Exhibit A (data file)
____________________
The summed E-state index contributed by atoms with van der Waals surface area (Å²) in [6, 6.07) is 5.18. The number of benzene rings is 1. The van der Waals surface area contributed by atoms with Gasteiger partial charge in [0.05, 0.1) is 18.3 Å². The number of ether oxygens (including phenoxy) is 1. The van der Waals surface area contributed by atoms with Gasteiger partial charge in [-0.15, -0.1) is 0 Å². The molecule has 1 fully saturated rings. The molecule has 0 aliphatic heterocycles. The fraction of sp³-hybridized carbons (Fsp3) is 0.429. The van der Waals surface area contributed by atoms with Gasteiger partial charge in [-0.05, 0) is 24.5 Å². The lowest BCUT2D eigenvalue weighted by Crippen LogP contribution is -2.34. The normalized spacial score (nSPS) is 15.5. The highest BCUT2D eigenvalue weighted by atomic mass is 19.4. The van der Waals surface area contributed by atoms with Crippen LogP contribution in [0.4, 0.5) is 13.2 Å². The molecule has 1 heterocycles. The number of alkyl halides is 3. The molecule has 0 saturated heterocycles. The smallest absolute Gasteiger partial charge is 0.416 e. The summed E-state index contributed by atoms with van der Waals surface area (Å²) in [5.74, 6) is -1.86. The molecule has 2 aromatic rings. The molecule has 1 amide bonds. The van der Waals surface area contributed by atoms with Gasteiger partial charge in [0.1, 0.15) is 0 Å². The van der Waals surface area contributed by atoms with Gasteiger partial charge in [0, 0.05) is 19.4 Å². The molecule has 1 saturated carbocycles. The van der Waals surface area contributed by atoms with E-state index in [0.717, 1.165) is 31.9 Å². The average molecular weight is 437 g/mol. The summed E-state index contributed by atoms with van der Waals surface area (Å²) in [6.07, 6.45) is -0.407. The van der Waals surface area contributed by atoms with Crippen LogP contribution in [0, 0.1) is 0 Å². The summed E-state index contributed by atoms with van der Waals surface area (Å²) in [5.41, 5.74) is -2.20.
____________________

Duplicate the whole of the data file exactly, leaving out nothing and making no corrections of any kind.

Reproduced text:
The summed E-state index contributed by atoms with van der Waals surface area (Å²) in [6, 6.07) is 5.18. The number of benzene rings is 1. The van der Waals surface area contributed by atoms with Gasteiger partial charge in [0.05, 0.1) is 18.3 Å². The number of ether oxygens (including phenoxy) is 1. The van der Waals surface area contributed by atoms with Gasteiger partial charge in [-0.15, -0.1) is 0 Å². The molecule has 1 fully saturated rings. The molecule has 0 aliphatic heterocycles. The fraction of sp³-hybridized carbons (Fsp3) is 0.429. The van der Waals surface area contributed by atoms with Gasteiger partial charge in [-0.05, 0) is 24.5 Å². The lowest BCUT2D eigenvalue weighted by Crippen LogP contribution is -2.34. The normalized spacial score (nSPS) is 15.5. The highest BCUT2D eigenvalue weighted by atomic mass is 19.4. The van der Waals surface area contributed by atoms with Crippen LogP contribution in [0.4, 0.5) is 13.2 Å². The molecule has 1 heterocycles. The number of alkyl halides is 3. The molecule has 0 saturated heterocycles. The smallest absolute Gasteiger partial charge is 0.416 e. The summed E-state index contributed by atoms with van der Waals surface area (Å²) in [5.74, 6) is -1.86. The molecule has 2 aromatic rings. The molecule has 1 amide bonds. The van der Waals surface area contributed by atoms with Gasteiger partial charge in [0.1, 0.15) is 0 Å². The van der Waals surface area contributed by atoms with Gasteiger partial charge in [0, 0.05) is 19.4 Å². The molecule has 1 saturated carbocycles. The van der Waals surface area contributed by atoms with E-state index in [0.717, 1.165) is 31.9 Å². The average molecular weight is 437 g/mol. The summed E-state index contributed by atoms with van der Waals surface area (Å²) in [6.07, 6.45) is -0.407. The van der Waals surface area contributed by atoms with Crippen LogP contribution in [0, 0.1) is 0 Å². The summed E-state index contributed by atoms with van der Waals surface area (Å²) in [5.41, 5.74) is -2.20.